More than a year after a log plunged off a cliff at Hocking Hills State Park, killing 44-year-old Victoria Schafer, one of the teenagers charged in her death is admitting to his crime.
On Wednesday, 17-year-old Jaden Churchheus pleaded guilty to one count of involuntary manslaughter, a first-degree felony. As part of a plea agreement, the other two charges he was facing, murder and reckless homicide, were dropped.
Hocking County Common Pleas Judge John T. Wallace accepted that plea and declared him guilty.
On Labor Day of last year, Churchheus and fellow defendant Jordan Buckley, now 17, were at the park with two teen girls.
Investigators say the two boys, then 16, forced a 6-foot, 74-pound log off a cliff at Old Man’s Cave. That log landed on Schafer, a Chillicothe photographer, as she was taking photos of area students. She was killed almost instantly.
Right away, investigators say they found signs that the log falling was not accidental. But it was not until weeks later that a tip led them to Churchheus and Buckley. The two high-schoolers were arrested and later charged with murder, involuntary manslaughter and reckless homicide. And it was determined that the two would be tried as adults.
Both initially pleaded not guilty to the charges. But now, more than a year after Schafer’s death, Churchheus has changed his plea to guilty.
The judge accepted the recommended sentence of 3 to 4.5 years, with time served, but put a stay on that sentencing so the case can be moved back to juvenile court. That hearing is set for Oct. 15.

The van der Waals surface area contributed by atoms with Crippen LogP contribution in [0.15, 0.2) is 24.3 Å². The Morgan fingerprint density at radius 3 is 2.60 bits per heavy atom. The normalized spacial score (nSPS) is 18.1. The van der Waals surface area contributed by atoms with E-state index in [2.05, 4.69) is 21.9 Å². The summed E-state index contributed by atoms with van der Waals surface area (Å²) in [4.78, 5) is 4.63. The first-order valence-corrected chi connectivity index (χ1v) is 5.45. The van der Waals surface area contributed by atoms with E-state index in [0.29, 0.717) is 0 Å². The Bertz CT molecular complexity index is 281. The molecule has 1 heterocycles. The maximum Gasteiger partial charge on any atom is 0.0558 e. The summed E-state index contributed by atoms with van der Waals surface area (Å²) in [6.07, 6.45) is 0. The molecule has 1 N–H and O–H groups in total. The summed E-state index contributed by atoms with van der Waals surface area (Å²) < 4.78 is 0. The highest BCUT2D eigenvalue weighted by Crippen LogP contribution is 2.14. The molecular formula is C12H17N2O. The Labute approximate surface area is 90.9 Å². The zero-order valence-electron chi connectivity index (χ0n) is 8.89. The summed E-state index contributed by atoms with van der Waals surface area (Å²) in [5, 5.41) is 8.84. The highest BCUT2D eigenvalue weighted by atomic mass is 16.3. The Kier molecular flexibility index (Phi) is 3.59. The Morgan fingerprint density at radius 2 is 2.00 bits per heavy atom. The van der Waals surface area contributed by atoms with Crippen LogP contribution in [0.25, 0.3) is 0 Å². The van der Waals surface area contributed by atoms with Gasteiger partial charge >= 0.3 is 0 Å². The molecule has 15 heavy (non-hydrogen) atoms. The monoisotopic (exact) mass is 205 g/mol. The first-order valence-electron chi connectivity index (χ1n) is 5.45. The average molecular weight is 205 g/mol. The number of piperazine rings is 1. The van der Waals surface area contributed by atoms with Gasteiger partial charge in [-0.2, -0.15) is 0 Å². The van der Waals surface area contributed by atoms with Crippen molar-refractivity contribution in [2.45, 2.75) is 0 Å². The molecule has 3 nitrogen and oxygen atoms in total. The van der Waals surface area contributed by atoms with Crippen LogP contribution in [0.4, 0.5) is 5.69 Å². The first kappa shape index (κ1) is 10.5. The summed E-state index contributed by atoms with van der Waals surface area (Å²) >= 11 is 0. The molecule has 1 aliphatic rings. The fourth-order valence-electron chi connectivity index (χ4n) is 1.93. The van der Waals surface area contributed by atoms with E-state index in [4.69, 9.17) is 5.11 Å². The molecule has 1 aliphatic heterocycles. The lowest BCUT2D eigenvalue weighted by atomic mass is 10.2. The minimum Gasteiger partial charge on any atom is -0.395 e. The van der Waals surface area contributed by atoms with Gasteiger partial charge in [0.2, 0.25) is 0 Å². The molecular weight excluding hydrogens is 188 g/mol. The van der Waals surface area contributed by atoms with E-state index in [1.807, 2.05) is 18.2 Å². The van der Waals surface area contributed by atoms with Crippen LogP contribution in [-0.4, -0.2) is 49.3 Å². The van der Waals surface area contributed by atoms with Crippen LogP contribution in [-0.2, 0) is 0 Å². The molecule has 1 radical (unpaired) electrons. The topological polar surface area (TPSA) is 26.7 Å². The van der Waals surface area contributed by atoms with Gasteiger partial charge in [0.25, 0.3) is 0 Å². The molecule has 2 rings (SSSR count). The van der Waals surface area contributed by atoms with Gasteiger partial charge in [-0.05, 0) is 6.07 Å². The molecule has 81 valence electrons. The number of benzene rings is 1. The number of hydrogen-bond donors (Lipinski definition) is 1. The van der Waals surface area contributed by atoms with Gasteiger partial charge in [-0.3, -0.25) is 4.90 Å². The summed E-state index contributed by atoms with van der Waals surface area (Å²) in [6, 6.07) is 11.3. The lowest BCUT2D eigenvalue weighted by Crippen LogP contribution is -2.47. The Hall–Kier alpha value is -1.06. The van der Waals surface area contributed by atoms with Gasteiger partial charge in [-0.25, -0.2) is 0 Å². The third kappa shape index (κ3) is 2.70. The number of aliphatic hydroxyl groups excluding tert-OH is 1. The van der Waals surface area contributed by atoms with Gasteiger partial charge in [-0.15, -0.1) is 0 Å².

Meanwhile, Buckley also is set for a similar change-of-plea hearing on Sept. 25. His final sentencing also would happen on Oct. 15 if the case proceeds in the same way as the Churchheus case.
On Wednesday, Churchheus spoke to the court and offered an apology.
“That day at Old Man’s Cave, I never would have imagined that my actions would result in this,” he said. “I have thought about the fact that I caused someone’s death every day since it happened, and I will carry that with me for the rest of my life. I appreciate the kindness of Ms. Schafer’s family, the attorney general’s office and the prosecutor’s office in giving me a second chance. I realize that nothing I say can bring Ms. Schafer back, but I am truly sorry.”
Fritz Schafer, the husband of Victoria Schafer, was in court on Wednesday. He indicated he would speak at the final sentencing hearings in juvenile court.